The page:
May 25, 2016
this is where it ends
I'm not sure what we should expect from a book about a school shooting but I was floored by how upsetting Dutch author Marieke Nijkamp's this is where it ends is. The story, set in small town Alabama, is told in four students' voices and features a lot of flashbacks and real-time tweets. These devices do not help to flesh out characters, nor differentiate them from one another. I found myself reading the novel's beginning with impatience, wanting to get to the inevitable devastation.
The story is tense--the body count adds up while we beg for it to end-- but the pacing is uneven. The 54 minutes of the shooting drags at times. The choices of the students are frustrating and the response from law enforcement seems sluggish.
As in other disaster or tragedy stories, the motivating plot dominates the characterization. This is where it ends is hard to put down, but in a way that feels voyeuristic; I felt a little guilty about being sucked in to the drama. Each of Tyler's shots is such a senseless waste of life. And yet it was hard for me to really root for anyone in particular.
If this is a topic that interests you, look into Hate List by Jennifer Brown and I Crawl Through It by A.S. King, which also address school violence.
May 02, 2016
What We Saw
What We Saw by Aaron Hartzler is a fictionalized portrayal of the Steubenville, Ohio rape case of 2012. We know what's to come in What We Saw. We have an idea of what will be seen, but we do not know the particulars. Hartzler builds tension by setting the scene and depicting his characters as ordinary popular school kids, not monsters.
Once we know the details of the rape of Stacey Stallard and the community-wide victim blaming that ensues, What We Saw develops into a shocking expose of brutality and indifference. Because of the graphic retelling of events, it is recommended for older teens. Hartzler's Iowa is a stand in for Ohio, but it could be any American town, from Pennsylvania to Texas, where sports are king.
Kate Weston is the ambivalent moral compass of the story. In general, I longed for more character development of all the characters, and though I understand his motives, I wish we could have gotten to know the survivor, Stacey Stallard and understand her experience firsthand. Too many of the tertiary characters blend together.
Kate agonizes over the cruel response to Stacey, her former friend. She is torn between loyalty to her boyfriend, teammates, and friends, and doing what is right. Ultimately, Kate's story is one of uneasy bravery. The way that Kate educates her younger brother (in the absence of their parents' moral instruction) about consent is powerful and avoids didacticism.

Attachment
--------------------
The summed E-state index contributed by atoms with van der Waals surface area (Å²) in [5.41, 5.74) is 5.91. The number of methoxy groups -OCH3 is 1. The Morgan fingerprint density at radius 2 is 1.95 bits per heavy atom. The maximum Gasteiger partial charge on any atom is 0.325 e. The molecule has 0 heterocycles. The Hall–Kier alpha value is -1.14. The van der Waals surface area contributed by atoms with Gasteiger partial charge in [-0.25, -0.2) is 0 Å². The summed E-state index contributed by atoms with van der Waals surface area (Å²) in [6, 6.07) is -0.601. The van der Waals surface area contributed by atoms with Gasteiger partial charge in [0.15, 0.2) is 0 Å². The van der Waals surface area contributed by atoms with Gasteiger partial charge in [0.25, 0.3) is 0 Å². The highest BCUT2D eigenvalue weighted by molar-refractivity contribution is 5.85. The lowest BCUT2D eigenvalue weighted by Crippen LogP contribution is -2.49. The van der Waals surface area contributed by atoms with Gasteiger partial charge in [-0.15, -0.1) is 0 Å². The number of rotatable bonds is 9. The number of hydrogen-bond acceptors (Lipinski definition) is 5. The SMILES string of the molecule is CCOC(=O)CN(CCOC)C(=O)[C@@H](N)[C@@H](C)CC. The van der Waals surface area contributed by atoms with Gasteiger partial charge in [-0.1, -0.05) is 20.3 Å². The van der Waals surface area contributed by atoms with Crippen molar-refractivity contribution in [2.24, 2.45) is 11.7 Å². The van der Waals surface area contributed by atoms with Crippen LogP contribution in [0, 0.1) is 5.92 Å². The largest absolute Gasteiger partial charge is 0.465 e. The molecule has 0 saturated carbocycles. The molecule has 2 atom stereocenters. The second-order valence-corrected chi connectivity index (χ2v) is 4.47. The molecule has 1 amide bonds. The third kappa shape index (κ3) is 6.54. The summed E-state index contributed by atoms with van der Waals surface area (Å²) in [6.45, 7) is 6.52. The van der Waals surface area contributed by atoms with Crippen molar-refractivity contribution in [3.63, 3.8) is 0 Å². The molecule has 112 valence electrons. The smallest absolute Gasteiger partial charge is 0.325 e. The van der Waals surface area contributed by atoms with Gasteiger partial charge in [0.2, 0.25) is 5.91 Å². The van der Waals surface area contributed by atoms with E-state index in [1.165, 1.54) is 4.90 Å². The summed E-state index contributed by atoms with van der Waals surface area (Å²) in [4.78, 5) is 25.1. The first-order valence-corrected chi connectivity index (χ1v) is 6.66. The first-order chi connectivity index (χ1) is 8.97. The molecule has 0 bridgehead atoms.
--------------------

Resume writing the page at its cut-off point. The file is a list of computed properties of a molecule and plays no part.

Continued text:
One of the best scenes of the book is when one of the accused says something victim blaming and the teacher, Mr. Johnston, commences a brainstorming session to come up with all the ways that boys can help, not harm a drunk girl. He concludes with, "Reggie, when you say that you 'can't help yourself' if a girl is wasted, that means something, too. You're saying that our natural state as men is 'rapist.'"
So many people in the story are complicit and afraid. They act out of personal interest. I like that Hartzler holds them responsible for failing to speak up and yet says they are not evil. He eschews easy judgment of the teens who mostly seem to lack moral guidance from the adults in their lives.
Hartzler has contributed to an important discussion on consent, social responsibility, public shaming in social media, and rape culture. What We Saw is a conversation starter; it shows an insider's view of the way news media investigates and disrupts a town in turmoil and the role of social media in shaping young people's attitudes and actions about girls.
For so long, the conversation about sexual assault has placed the onus on the victimized. It has taken a long time but finally there is a mainstream awareness of the importance of consent and preventing abuse by teaching boys not to abuse, rather than shaming girls for their dress and decisions to drink or travel alone.